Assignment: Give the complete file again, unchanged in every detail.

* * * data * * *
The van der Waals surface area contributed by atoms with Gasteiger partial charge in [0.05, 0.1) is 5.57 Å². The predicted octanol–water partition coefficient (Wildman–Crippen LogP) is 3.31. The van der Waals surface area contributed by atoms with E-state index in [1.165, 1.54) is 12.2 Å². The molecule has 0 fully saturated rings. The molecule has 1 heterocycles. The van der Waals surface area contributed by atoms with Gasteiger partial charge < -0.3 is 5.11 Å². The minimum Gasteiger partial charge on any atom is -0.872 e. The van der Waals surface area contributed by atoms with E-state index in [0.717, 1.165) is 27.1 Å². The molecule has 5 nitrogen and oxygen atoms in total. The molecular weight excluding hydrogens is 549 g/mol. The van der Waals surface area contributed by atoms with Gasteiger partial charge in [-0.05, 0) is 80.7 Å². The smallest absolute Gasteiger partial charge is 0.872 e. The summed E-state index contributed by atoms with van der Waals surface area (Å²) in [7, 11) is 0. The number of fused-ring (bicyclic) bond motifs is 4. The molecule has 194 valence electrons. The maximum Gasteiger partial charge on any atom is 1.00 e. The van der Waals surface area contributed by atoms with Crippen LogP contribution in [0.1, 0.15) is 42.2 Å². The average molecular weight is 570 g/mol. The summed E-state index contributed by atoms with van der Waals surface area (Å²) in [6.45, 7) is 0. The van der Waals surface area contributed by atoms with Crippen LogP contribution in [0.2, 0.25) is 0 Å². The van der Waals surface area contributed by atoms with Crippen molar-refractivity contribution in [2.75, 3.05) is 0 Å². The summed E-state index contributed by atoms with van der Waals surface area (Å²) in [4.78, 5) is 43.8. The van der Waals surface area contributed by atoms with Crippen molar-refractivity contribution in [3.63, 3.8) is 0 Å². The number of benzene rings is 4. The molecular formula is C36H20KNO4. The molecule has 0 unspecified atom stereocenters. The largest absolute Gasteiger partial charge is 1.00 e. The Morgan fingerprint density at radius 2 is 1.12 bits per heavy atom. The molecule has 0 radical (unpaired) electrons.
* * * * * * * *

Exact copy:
The van der Waals surface area contributed by atoms with Gasteiger partial charge in [0.05, 0.1) is 5.57 Å². The predicted octanol–water partition coefficient (Wildman–Crippen LogP) is 3.31. The van der Waals surface area contributed by atoms with E-state index in [1.165, 1.54) is 12.2 Å². The molecule has 0 fully saturated rings. The molecule has 1 heterocycles. The van der Waals surface area contributed by atoms with Gasteiger partial charge < -0.3 is 5.11 Å². The minimum Gasteiger partial charge on any atom is -0.872 e. The van der Waals surface area contributed by atoms with E-state index in [0.717, 1.165) is 27.1 Å². The molecule has 5 nitrogen and oxygen atoms in total. The molecular weight excluding hydrogens is 549 g/mol. The van der Waals surface area contributed by atoms with Gasteiger partial charge in [-0.05, 0) is 80.7 Å². The smallest absolute Gasteiger partial charge is 0.872 e. The summed E-state index contributed by atoms with van der Waals surface area (Å²) in [7, 11) is 0. The number of fused-ring (bicyclic) bond motifs is 4. The molecule has 194 valence electrons. The maximum Gasteiger partial charge on any atom is 1.00 e. The van der Waals surface area contributed by atoms with Crippen LogP contribution in [0.1, 0.15) is 42.2 Å². The average molecular weight is 570 g/mol. The summed E-state index contributed by atoms with van der Waals surface area (Å²) in [6.45, 7) is 0. The van der Waals surface area contributed by atoms with Crippen LogP contribution in [0.2, 0.25) is 0 Å². The van der Waals surface area contributed by atoms with Crippen molar-refractivity contribution in [2.75, 3.05) is 0 Å². The summed E-state index contributed by atoms with van der Waals surface area (Å²) in [4.78, 5) is 43.8. The van der Waals surface area contributed by atoms with Crippen molar-refractivity contribution in [3.63, 3.8) is 0 Å². The number of benzene rings is 4. The molecular formula is C36H20KNO4. The molecule has 0 unspecified atom stereocenters. The largest absolute Gasteiger partial charge is 1.00 e. The Morgan fingerprint density at radius 2 is 1.12 bits per heavy atom. The molecule has 0 radical (unpaired) electrons.